By Sharon Klein
Following negotiations among the Governor’s office, the Assembly and the Senate, the final budget language was released late Friday night. A vote is expected by the April 1 deadline.
Regarding the trusts & estates related proposals, the final language reflects the following changes:
The basic exclusion amount increases as follows – for individuals dying on or after:
April 1, 2014 and before April 1, 2015 – $ 2,062,500
April 1, 2015 and before April 1, 2016 – $3,125,000
April 1, 2016 and before April 1, 2017 – $4,187,500
April 1, 2017 and before January 1, 2019 – $5,250,000
After January 1, 2019, the basic exclusion amount will be indexed for inflation from 2010, which should link the state exclusion amount to the federal amount.
The rate reduction in the original Budget Bill and Senate Bill has been eliminated, and the top rate remains 16%.
There is an estate tax “cliff”: the applicable credit amount for New York taxable estates that are between 100% and 105% of the basic exclusion amount is rapidly phased out and eliminated entirely if the New York taxable estate exceeds 105% of the basic exclusion amount. Accordingly, if a resident decedent’s taxable estate exceeds the basic exclusion amount by more than 5%, the entire taxable estate will be to be subject to New York estate tax.
Although the add-back for taxable gifts remains, its application has been significantly narrowed: there is a three-year look-back and the look-back applies only to gifts made on or after April 1, 2014 and before January 1, 2019.
Specifically, the New York gross estate of a resident decedent will be increased by the amount of any taxable gift under Internal Revenue Code section 2503 not otherwise included in the decedent’s federal gross estate, made during the three-year period ending on the decedent’s date of death, but not including any gift made: (1) when the decedent was not a resident of New York state; (2) before April 1, 2014; or (3) on or after January 1, 2019.
Although the final language does provide for a throwback/accumulation tax, Senate Bill modifications to the original proposal have been incorporated, including:
- Accumulation distributions are limited to undistributed net income, an omission pointed out in the New York City Bar Report
- Distributions of income accumulated in a taxable year before January 1, 2014 will not be taxable, a recommendation also made in the New York City Bar Report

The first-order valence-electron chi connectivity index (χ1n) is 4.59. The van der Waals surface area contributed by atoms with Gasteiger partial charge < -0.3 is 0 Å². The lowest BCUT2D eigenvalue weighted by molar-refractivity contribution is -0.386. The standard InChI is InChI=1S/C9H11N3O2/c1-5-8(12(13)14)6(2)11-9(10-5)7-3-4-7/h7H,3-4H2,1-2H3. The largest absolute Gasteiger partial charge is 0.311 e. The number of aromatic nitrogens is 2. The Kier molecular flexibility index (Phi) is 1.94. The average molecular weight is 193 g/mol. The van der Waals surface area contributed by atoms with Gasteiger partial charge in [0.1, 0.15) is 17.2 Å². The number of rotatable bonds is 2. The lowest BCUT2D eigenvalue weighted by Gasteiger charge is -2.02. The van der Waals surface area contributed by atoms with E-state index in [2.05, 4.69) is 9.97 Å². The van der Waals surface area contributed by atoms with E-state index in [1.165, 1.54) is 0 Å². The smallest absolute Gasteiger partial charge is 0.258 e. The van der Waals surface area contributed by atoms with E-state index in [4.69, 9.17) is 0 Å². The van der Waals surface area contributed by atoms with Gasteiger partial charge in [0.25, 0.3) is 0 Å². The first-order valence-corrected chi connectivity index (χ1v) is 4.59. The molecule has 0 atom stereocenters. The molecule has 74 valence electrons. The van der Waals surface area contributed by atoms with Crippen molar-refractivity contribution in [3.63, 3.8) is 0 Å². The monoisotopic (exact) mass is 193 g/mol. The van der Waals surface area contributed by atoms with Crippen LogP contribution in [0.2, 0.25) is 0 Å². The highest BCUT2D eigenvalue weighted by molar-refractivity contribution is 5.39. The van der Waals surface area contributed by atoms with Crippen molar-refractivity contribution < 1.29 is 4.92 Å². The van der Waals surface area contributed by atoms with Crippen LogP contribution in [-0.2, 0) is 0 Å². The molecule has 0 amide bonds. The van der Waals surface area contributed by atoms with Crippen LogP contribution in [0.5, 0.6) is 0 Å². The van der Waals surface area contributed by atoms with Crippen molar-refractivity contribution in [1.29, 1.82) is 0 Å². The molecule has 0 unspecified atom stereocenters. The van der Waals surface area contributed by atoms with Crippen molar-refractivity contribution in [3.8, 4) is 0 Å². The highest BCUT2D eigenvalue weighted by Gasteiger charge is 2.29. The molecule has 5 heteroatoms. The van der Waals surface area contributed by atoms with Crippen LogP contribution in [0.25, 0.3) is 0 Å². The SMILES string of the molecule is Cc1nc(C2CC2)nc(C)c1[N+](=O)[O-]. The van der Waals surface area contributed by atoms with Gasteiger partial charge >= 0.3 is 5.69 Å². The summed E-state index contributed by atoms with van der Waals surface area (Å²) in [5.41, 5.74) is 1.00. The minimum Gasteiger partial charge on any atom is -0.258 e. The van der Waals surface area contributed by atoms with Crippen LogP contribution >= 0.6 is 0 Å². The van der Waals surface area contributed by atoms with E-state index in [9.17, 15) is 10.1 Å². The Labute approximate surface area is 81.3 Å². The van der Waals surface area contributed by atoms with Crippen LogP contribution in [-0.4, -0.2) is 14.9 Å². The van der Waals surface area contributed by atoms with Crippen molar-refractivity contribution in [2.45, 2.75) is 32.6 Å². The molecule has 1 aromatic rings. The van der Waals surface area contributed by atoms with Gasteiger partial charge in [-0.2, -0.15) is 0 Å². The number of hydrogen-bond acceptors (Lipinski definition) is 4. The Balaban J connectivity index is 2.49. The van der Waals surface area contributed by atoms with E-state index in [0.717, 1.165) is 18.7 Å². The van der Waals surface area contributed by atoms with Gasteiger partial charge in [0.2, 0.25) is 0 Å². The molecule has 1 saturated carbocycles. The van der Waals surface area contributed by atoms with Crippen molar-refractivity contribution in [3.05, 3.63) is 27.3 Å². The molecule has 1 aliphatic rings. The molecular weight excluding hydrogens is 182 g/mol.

- The accumulation tax is limited to distributions from exempt resident trusts (i.e. does not extend to nonresident trusts)
These changes would be effective immediately and be applicable to tax years beginning on or after January 1, 2014. To mitigate transition issues, however, the section excludes from tax distributions of accumulated income by exempt resident trusts (except ING trusts) made before June 1, 2014.
The final budget language does not include the language in the Senate version which specifically provided that a separate New York QTIP election could be made where a federal estate tax return was required to be filed only to elect portability. The final language provides that a separate QTIP election can be made when a federal return is not “required to be filed”. However, in previous guidance, the New York State Department of Taxation and Finance has advised that, even if a federal return was filed solely to elect portability, the elections made for federal and state purposes must be consistent: if a QTIP election was not made for federal purposes, it cannot be made for state purposes.
Incomplete gift nongrantor trusts (ING Trusts) are subjected to New York income tax by treating those trusts as grantor trusts for New York income tax purposes.
This change would be effective immediately and be applicable to tax years beginning on or after January 1, 2014. To mitigate transition issues, however, the section excludes from tax income earned by ING trusts that are liquidated on or before June 1, 2014.